(Let me get that for you.)
It was huge, miles and miles of buttons and bells. A video arcade that covered acres and acres of land. There was a surreal dreamlike quality to the whole thing. I don't really get video games, although I like some of the more carny games, but it was fun wandering around watching people have fun. Joe and I were asked to babysit Ruby for a while as her mom and dad went off to play some games. We agreed and Ruby toddled off with us, her eyes full of wonder at all the sights and sounds.
(I'll reach that for you.)
Ruby was born interested in buttons. Forget games, she loves a remote control or a telephone. Not quite a year and a half and she's already better at operating the television contols than I am. So it wasn't hard to keep her distracted. She would just go up to various machines and push buttons and then stand back and laugh. A couple of times she seemed disoriented with excitement. It's great to see someone enjoying the world without having to interpret anything.
(Let me move that.)
She's settled on a game that she can't quite reach. There are huge stools bolted down in front of the game so Joe picks her up and sits her on the stool. She immediately begins banging on the four huge buttons in front of her. Joe is concerned that she will slip and fall so he holds her gently around the waist. She stops banging the buttons and a look of annoyance crosses her face. She reaches down and pushes his hands away. He lets go of her and as she reaches back to hit the buttons she begins to slip. Too young to recognize danger she pays no attention to the imminent fall and Joe takes her again in his hands to keep her from falling. Again she pushes his hands away. He realizes what she wants so he pinches the back of her blouse in his fingers so he can ensure that she doesn't fall. She goes on banging buttons.
Ruby doesn't yet speak, well a few da da's and ma ma's and a really cute hello. But she knows what it is to be independant. She is in love with her own self reliance. What she can do for herself, she does. Don't try to feed her, she can do it herself. Don't try to carry her, she can walk. Don't try to hold her steady, she can balance herself. She is a master at pushing away the helping hand and asserting her will to do it on her own.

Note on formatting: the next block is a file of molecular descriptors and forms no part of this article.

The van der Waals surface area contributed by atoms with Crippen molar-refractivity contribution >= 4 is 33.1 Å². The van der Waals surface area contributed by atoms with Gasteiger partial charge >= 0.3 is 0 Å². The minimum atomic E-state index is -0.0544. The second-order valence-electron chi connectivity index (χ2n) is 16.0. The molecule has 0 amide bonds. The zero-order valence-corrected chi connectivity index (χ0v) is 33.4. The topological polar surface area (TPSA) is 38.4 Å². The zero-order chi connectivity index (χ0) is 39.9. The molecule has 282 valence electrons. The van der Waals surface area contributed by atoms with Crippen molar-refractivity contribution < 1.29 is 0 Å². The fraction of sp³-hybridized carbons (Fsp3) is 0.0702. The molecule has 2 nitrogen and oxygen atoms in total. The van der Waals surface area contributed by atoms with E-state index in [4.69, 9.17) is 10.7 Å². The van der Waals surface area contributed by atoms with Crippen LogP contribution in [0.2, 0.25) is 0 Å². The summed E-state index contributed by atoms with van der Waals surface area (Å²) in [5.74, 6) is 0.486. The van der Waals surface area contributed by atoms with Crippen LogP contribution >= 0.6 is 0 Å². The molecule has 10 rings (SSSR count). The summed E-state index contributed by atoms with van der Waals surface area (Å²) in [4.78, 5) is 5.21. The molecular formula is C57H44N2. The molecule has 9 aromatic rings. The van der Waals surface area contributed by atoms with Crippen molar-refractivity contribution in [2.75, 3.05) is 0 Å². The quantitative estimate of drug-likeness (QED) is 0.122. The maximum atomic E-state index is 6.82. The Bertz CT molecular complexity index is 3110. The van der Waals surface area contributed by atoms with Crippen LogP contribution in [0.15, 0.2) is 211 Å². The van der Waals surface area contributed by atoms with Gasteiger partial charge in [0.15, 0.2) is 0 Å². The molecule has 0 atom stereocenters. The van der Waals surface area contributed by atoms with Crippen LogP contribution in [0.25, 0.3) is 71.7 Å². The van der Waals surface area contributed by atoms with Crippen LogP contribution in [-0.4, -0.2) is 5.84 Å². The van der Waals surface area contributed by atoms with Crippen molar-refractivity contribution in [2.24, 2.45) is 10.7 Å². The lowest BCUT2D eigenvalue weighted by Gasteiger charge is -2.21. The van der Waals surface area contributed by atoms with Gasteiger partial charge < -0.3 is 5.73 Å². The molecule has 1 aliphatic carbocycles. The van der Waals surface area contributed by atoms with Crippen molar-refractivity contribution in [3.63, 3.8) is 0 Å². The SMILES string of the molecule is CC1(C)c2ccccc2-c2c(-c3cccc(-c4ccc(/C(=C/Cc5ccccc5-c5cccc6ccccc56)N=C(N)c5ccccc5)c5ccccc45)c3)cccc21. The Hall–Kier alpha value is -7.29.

(Here let me get that.)
The drive for independance comes early and stays late. I saw an elderly man in a store glare at a young pup who offered to help him carry bags to his car. "You think I'm an old man?" is what he said but "You think I can't do things on my own?" is what he meant.
(I'll carry that for you.)
There is no question that there are things I need help with now that I'm in a wheelchair. There are things I could do before that I can't do now. But what I can do, I still enjoy doing. What is still under my control - is still mine and I won't reliquish it for blood nor money. I have learned to ask for help when needed and do it on my own when I can. It's a very simple process.
(Here, let me move that.)
I didn't really understand, until watching Ruby play, how important it is to feel that one is competent to do what one is wanting to do. How much of our self esteem is wrapped up in pushing another's hands away and doing it ourselves. How much of pride and worth comes from knowing that we, in that moment, are all we need.
(I'll get the door.)
I didn't really understand, until watching Ruby play, why I got so annoyed when people would intrude into my life with offers of help. Wanting to get something for me, carry something for me, reach something for me ... sending me messages of dependance and trompling all over private moments with myself. I love people's helpful attitudes when I need assistance - I love it when I ask for help and someone does it without making me feel useless. But I don't love their NEED to help me, to build up THEM by diminishing me. I know sometimes I brushed hands away abruptly, maybe even a little rudely, I need to be careful of that - but now I know why.
Because Ruby isn't two.
And she wants to feel able.
So why wouldn't I?